The mechanisms that safeguard cells against aneuploidy are of great interest as aneuploidy contributes to tumorigenesis. To gain insight into these mechanisms, I studied the behavior of cells entering mitosis with damaged chromosomes. I used the endonuclease I-CreI to generate acentric chromosomes in Drosophila larvae. While I-CreI expression produces acentric chromosomes in the majority of dividing cells, remarkably, it has no effect on adult survival. Live studies reveal that acentric chromatids segregate efficiently to opposite poles. The acentric chromatid poleward movement is mediated through DNA tethers that connect the acentric fragment to its centric partner. Three highly conserved kinases, BubR1, Aurora B and Polo localize on the tether and facilitates the accurate segregation of acentric chromatids by maintaining the integrity of the tether.
Chromosome segregation must be tightly coordinated with cell division to ensure that cells do not divide before the chromosomes have cleared the cleavage plane. However, the mechanism that permits this coordination is unknown. To identify this mechanism, I studied the behavior of cells going through mitosis with abnormally long chromatids. I took advantage of my previous discovery that acentric chromosomes remain attached to their centric partners by a DNA tether. This tether effectively increases the size of sister chromatids during anaphase. Remarkably, the cell adapts to the size of the long chromatids by increasing in length. Cell elongation enables long chromatids to clear the cleavage plane in time for cell division to occur properly. This novel cell elongation mechanism involves myosin activity.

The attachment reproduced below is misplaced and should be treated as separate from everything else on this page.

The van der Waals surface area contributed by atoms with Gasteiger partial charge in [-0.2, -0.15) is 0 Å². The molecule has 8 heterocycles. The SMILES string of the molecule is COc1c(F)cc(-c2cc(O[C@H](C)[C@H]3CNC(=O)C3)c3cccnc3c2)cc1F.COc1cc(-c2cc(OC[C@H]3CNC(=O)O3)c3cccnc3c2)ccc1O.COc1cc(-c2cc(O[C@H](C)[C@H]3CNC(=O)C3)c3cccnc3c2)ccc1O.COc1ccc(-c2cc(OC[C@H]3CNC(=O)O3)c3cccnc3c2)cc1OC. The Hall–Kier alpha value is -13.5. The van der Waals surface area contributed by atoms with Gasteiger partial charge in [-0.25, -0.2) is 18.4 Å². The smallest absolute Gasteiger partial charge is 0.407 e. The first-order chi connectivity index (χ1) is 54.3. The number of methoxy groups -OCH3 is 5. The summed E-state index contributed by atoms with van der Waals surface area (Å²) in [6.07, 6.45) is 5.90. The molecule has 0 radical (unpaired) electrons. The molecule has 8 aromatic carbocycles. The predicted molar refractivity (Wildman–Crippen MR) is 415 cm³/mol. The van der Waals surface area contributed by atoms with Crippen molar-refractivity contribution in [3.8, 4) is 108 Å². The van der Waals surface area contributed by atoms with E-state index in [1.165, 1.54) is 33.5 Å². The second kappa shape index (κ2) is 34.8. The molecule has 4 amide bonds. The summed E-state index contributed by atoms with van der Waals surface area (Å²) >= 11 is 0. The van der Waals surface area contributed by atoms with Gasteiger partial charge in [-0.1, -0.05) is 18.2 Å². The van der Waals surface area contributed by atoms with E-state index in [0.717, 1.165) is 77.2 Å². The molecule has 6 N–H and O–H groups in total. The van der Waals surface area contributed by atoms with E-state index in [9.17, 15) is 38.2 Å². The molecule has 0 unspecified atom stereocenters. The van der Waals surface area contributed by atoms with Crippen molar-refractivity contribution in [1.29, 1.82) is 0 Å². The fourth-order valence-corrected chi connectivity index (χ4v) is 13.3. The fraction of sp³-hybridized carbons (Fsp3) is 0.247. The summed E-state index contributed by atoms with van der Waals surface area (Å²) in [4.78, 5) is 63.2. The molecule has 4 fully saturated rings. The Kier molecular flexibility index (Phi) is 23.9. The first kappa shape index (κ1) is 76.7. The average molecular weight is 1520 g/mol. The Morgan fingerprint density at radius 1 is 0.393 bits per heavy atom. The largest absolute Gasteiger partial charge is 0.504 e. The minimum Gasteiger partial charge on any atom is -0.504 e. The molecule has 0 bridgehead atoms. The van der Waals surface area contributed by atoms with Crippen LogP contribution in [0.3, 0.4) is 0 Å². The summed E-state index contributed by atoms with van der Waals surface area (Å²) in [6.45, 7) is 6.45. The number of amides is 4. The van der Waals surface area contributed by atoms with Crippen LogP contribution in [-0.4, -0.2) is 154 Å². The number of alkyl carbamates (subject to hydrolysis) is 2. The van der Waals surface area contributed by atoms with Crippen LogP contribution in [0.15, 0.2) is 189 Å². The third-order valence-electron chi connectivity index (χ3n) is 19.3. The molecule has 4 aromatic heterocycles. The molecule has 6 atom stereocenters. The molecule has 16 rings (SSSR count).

I have discovered two mechanisms that prevent aneuploidy: the tether-based acentric segregation and the elongation of the cell that clears chromatids from the cleavage plane. Since both are new processes, our understanding of the underlying mechanisms is limited. My proposal aims to decipher these mechanisms.
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